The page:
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Demonizing the Queen of Sheba: Boundaries of Gender and Culture in Postbiblical Judaism and Medieval Islam
by Jacob Lassner
University of Chicago Press, 1993
Paper: 978-0-226-46915-7 | Cloth: 978-0-226-46913-3
Library of Congress Classification BS580.S48L37 1993
Dewey Decimal Classification 296.142

ABOUT THIS BOOK | AUTHOR BIOGRAPHY | TOC
ABOUT THIS BOOK
Over the centuries, Jewish and Muslim writers transformed the biblical Queen of Sheba from a clever, politically astute sovereign to a demonic force threatening the boundaries of gender. In this book, Jacob Lassner shows how successive retellings of the biblical story reveal anxieties about gender and illuminate the processes of cultural transmission.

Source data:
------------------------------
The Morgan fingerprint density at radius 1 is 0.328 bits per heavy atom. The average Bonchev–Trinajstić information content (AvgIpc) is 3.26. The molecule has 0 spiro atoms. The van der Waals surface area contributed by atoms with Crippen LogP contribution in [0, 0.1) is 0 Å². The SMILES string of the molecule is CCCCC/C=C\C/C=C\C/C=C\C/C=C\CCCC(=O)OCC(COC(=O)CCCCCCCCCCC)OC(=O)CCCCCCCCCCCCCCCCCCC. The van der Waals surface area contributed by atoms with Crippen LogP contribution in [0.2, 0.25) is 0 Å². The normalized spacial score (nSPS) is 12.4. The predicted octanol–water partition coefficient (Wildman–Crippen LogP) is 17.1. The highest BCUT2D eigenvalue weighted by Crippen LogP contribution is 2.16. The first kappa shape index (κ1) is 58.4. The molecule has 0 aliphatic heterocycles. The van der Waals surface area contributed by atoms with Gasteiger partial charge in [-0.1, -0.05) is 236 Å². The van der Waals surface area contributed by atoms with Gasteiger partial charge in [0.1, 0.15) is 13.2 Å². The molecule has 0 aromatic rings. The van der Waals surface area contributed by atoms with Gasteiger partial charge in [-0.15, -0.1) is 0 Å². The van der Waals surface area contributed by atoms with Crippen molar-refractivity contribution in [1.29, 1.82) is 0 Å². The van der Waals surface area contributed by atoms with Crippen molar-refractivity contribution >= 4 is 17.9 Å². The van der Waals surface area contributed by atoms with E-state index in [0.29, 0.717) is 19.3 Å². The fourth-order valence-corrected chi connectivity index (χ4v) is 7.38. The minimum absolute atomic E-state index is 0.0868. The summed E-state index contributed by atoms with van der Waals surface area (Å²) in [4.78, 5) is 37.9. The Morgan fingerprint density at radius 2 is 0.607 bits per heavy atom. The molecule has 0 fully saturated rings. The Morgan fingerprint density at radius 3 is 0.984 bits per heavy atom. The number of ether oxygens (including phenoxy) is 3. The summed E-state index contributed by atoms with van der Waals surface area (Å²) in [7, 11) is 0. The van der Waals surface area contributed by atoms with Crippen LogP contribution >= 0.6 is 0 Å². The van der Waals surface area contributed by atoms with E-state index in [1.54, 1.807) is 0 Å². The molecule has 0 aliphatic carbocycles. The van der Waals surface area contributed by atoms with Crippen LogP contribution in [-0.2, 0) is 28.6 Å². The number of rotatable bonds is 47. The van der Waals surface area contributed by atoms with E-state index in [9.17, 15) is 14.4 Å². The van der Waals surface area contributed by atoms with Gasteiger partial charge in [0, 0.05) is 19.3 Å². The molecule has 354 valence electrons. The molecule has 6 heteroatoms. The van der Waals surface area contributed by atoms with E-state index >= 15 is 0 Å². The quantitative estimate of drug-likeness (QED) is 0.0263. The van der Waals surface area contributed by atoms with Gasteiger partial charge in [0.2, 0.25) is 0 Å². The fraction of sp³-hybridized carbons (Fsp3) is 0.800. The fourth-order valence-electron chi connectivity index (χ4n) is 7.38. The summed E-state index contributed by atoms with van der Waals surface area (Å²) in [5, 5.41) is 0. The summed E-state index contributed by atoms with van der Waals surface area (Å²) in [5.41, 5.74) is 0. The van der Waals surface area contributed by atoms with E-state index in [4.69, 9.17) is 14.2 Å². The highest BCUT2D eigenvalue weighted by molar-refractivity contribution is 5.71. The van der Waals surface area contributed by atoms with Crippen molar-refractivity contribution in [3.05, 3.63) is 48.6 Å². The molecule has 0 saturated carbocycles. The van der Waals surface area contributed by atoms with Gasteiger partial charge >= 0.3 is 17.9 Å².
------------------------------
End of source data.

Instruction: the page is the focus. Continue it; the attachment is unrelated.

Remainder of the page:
The Bible presents the Queen of Sheba's encounter with King Solomon as a diplomatic mission: the queen comes "to test him with hard questions," all of which he answers to her satisfaction; she then praises him and, after an exchange of gifts, returns to her own land. By the Middle Ages, Lassner demonstrates, the focus of the queen's visit had shifted from international to sexual politics. The queen was now portrayed as acting in open defiance of nature's equilibrium and God's design. In these retellings, the authors humbled the queen and thereby restored the world to its proper condition.

Lassner also examines the Islamization of Jewish themes, using the dramatic accounts of Solomon and his female antagonist as a test case of how Jewish lore penetrated the literary imagination of Muslims. Demonizing the Queen of Sheba thus addresses not only specialists in Jewish and Islamic studies, but also those concerned with issues of cultural transmission and the role of gender in history.

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